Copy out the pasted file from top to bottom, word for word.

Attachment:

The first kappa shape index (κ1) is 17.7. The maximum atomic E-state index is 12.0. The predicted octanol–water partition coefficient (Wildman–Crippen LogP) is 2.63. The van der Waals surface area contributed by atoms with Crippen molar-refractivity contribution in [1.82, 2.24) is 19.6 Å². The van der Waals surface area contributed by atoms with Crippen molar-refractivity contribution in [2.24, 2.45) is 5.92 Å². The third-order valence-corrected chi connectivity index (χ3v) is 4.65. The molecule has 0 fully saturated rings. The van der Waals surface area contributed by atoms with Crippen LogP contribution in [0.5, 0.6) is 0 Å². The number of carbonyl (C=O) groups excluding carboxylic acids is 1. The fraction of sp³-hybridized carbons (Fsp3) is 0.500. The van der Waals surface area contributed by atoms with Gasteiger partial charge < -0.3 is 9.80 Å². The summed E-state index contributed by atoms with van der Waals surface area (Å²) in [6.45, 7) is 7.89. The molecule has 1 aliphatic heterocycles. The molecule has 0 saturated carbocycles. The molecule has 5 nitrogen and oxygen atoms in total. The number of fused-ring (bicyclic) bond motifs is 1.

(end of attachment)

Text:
The first kappa shape index (κ1) is 17.7. The maximum atomic E-state index is 12.0. The predicted octanol–water partition coefficient (Wildman–Crippen LogP) is 2.63. The van der Waals surface area contributed by atoms with Crippen molar-refractivity contribution in [1.82, 2.24) is 19.6 Å². The van der Waals surface area contributed by atoms with Crippen molar-refractivity contribution in [2.24, 2.45) is 5.92 Å². The third-order valence-corrected chi connectivity index (χ3v) is 4.65. The molecule has 0 fully saturated rings. The van der Waals surface area contributed by atoms with Crippen LogP contribution in [0.5, 0.6) is 0 Å². The number of carbonyl (C=O) groups excluding carboxylic acids is 1. The fraction of sp³-hybridized carbons (Fsp3) is 0.500. The van der Waals surface area contributed by atoms with Gasteiger partial charge < -0.3 is 9.80 Å². The summed E-state index contributed by atoms with van der Waals surface area (Å²) in [6.45, 7) is 7.89. The molecule has 1 aliphatic heterocycles. The molecule has 0 saturated carbocycles. The molecule has 5 nitrogen and oxygen atoms in total. The number of fused-ring (bicyclic) bond motifs is 1.